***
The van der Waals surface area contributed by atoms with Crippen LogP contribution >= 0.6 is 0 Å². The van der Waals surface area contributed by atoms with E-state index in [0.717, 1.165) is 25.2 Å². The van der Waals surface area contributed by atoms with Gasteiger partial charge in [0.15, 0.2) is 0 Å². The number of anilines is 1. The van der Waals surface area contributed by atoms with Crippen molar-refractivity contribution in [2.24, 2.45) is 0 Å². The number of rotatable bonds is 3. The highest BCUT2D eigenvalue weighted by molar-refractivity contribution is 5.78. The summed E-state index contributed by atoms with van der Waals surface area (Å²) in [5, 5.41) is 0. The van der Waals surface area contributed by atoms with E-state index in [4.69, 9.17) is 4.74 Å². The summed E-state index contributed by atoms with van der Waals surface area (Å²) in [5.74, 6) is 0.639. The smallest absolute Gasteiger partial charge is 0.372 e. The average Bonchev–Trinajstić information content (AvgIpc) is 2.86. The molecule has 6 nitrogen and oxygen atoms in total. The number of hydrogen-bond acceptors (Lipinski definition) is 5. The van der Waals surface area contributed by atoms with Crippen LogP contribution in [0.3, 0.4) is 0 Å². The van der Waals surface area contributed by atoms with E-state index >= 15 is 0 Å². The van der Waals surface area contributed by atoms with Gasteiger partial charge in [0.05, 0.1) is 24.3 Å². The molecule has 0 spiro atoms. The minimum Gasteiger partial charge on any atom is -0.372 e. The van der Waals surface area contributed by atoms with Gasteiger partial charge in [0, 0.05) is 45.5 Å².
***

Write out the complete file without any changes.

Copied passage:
The van der Waals surface area contributed by atoms with Crippen LogP contribution >= 0.6 is 0 Å². The van der Waals surface area contributed by atoms with E-state index in [0.717, 1.165) is 25.2 Å². The van der Waals surface area contributed by atoms with Gasteiger partial charge in [0.15, 0.2) is 0 Å². The number of anilines is 1. The van der Waals surface area contributed by atoms with Crippen molar-refractivity contribution in [2.24, 2.45) is 0 Å². The number of rotatable bonds is 3. The highest BCUT2D eigenvalue weighted by molar-refractivity contribution is 5.78. The summed E-state index contributed by atoms with van der Waals surface area (Å²) in [5, 5.41) is 0. The van der Waals surface area contributed by atoms with E-state index in [4.69, 9.17) is 4.74 Å². The summed E-state index contributed by atoms with van der Waals surface area (Å²) in [5.74, 6) is 0.639. The smallest absolute Gasteiger partial charge is 0.372 e. The average Bonchev–Trinajstić information content (AvgIpc) is 2.86. The molecule has 6 nitrogen and oxygen atoms in total. The number of hydrogen-bond acceptors (Lipinski definition) is 5. The van der Waals surface area contributed by atoms with Crippen LogP contribution in [0.3, 0.4) is 0 Å². The van der Waals surface area contributed by atoms with E-state index >= 15 is 0 Å². The van der Waals surface area contributed by atoms with Gasteiger partial charge in [0.05, 0.1) is 24.3 Å². The molecule has 0 spiro atoms. The minimum Gasteiger partial charge on any atom is -0.372 e. The van der Waals surface area contributed by atoms with Gasteiger partial charge in [0, 0.05) is 45.5 Å².